Devices with higher priorities overwrite existing
          symlinks of other devices. The default is 0.

          string_escape=none|replace
          Usually, control and other possibly unsafe
          characters are replaced in strings used for device
          naming. The mode of replacement can be specified
          with this option.









                             ‐8‐


          static_node=
          Apply the permissions specified in this rule to
          the static device node with the specified name.
          Also, for every tag specified in this rule, create
          a symlink in the directory
          /run/udev/static_node−tags/tag pointing at the
          static device node with the specified name. Static
          device node creation is performed by
          systemd−tmpfiles before systemd−udevd is started.
          The static nodes might not have a corresponding
          kernel device; they are used to trigger automatic
          kernel module loading when they are accessed.

          watch
          Watch the device node with inotify; when the node
          is closed after being opened for writing, a change
          uevent is synthesized.

          nowatch
          Disable the watching of a device node with
          inotify.

          db_persist
          Set the flag (sticky bit) on the udev database
          entry of the event device. Device properties are
          then kept in the database even when udevadm info
          −−cleanup−db is called. This option can be useful
          in certain cases (e.g. Device Mapper devices) for
          persisting device state on the transition from
          initramfs.

     The NAME, SYMLINK, PROGRAM, OWNER, GROUP, MODE,
SECLABEL, and RUN fields support simple string
substitutions. The RUN substitutions are performed after all
rules have been processed, right before the program is
executed, allowing for the use of device properties set by
earlier matching rules. For all other fields, substitutions
are performed while the individual rule is being processed.
The available substitutions are:

     $kernel, %k
     The kernel name for this device.

     $number, %n
     The kernel number for this device. For example, "sda3"
     has kernel number "3".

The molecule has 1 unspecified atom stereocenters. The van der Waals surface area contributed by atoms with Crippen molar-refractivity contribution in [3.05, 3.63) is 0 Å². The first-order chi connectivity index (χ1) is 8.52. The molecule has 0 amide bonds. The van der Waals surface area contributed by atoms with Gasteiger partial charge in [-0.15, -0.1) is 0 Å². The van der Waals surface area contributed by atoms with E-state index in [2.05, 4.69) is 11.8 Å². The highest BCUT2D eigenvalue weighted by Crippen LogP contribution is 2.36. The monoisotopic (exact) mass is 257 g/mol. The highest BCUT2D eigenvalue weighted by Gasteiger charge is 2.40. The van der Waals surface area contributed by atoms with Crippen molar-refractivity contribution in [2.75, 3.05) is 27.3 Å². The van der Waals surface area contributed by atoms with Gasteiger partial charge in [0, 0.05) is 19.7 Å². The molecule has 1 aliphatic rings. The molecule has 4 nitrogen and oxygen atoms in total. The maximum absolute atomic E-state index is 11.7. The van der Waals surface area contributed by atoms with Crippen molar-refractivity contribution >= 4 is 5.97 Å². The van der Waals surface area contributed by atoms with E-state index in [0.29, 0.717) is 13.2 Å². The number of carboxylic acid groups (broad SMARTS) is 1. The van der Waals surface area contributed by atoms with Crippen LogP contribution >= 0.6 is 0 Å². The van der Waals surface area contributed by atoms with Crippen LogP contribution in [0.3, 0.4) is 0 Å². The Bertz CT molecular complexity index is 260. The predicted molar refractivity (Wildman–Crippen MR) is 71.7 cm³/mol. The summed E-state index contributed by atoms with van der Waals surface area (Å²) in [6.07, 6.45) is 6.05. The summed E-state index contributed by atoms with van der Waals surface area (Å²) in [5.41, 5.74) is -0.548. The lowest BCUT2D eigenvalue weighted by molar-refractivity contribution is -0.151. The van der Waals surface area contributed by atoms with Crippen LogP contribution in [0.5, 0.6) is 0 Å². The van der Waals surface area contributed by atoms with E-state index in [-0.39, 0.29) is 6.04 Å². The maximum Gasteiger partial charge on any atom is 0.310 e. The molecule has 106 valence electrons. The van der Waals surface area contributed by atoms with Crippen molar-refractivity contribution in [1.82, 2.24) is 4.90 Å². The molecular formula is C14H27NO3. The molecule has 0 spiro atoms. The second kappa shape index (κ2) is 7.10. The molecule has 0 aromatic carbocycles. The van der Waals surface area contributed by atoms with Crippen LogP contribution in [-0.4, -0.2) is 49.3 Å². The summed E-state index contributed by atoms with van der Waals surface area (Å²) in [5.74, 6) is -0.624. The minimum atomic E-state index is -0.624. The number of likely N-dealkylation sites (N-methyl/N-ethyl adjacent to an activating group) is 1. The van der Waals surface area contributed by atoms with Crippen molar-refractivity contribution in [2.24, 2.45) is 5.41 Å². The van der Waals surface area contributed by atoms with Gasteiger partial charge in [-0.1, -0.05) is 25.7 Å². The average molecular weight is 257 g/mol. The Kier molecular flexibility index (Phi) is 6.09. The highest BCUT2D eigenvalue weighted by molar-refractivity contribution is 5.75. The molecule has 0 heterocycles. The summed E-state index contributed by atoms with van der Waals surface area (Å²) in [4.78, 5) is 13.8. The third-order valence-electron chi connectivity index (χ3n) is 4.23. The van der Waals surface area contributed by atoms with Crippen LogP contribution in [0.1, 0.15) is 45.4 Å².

$devpath, %p
     The devpath of the device.

     $id, %b
     The name of the device matched while searching the
     devpath upwards for SUBSYSTEMS, KERNELS, DRIVERS, and
     ATTRS.









                             ‐9‐


     $driver
     The driver name of the device matched while searching
     the devpath upwards for SUBSYSTEMS, KERNELS, DRIVERS,
     and ATTRS.

     $attr{file}, %s{file}
     The value of a sysfs attribute found at the device
     where all keys of the rule have matched. If the
     matching device does not have such an attribute, and a
     previous KERNELS, SUBSYSTEMS, DRIVERS, or ATTRS test
     selected a parent device, then the attribute from that
     parent device is used.

     If the attribute is a symlink, the last element of the
     symlink target is returned as the value.

     $env{key}, %E{key}
     A device property value.

     $major, %M
     The kernel major number for the device.

     $minor, %m
     The kernel minor number for the device.

     $result, %c
     The string returned by the external program requested
     with PROGRAM. A single part of the string, separated by
     a space character, may be selected by specifying the
     part number as an attribute: "%c{N}". If the number is
     followed by the "+" character, this part plus all
     remaining parts of the result string are substituted:
     "%c{N+}".

     $parent, %P
     The node name of the parent device.

     $name
     The current name of the device. If not changed by a
     rule, it is the name of the kernel device.

     $links
     A space−separated list of the current symlinks. The
     value is only set during a remove event or if an
     earlier rule assigned a value.

     $root, %r
     The udev_root value.

     $sys, %S
     The sysfs mount point.

     $devnode, %N
     The name of the device node.









                            ‐10‐


     %%
     The "%" character itself.

     $$
     The "$" character itself.



     systemd‐udevd.service(8), udevadm(8), systemd.link(5)